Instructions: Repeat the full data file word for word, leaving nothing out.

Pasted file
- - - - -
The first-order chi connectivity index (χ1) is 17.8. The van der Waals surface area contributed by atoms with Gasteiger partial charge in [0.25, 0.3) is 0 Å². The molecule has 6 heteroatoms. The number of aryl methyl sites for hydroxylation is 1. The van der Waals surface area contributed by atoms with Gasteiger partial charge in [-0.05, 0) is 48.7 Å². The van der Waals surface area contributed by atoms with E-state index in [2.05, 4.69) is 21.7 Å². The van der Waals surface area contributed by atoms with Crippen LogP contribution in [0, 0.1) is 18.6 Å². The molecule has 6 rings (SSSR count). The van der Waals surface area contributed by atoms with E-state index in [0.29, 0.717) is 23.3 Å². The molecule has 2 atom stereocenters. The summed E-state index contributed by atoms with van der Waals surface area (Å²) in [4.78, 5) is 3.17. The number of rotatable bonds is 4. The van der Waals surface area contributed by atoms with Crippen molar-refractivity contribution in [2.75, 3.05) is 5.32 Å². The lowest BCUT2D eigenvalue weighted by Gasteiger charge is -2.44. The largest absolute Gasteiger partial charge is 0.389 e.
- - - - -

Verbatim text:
The first-order chi connectivity index (χ1) is 17.8. The van der Waals surface area contributed by atoms with Gasteiger partial charge in [0.25, 0.3) is 0 Å². The molecule has 6 heteroatoms. The number of aryl methyl sites for hydroxylation is 1. The van der Waals surface area contributed by atoms with Gasteiger partial charge in [-0.05, 0) is 48.7 Å². The van der Waals surface area contributed by atoms with E-state index in [2.05, 4.69) is 21.7 Å². The van der Waals surface area contributed by atoms with Crippen LogP contribution in [0, 0.1) is 18.6 Å². The molecule has 6 rings (SSSR count). The van der Waals surface area contributed by atoms with E-state index in [0.29, 0.717) is 23.3 Å². The molecule has 2 atom stereocenters. The summed E-state index contributed by atoms with van der Waals surface area (Å²) in [4.78, 5) is 3.17. The number of rotatable bonds is 4. The van der Waals surface area contributed by atoms with Crippen molar-refractivity contribution in [2.75, 3.05) is 5.32 Å². The lowest BCUT2D eigenvalue weighted by Gasteiger charge is -2.44. The largest absolute Gasteiger partial charge is 0.389 e.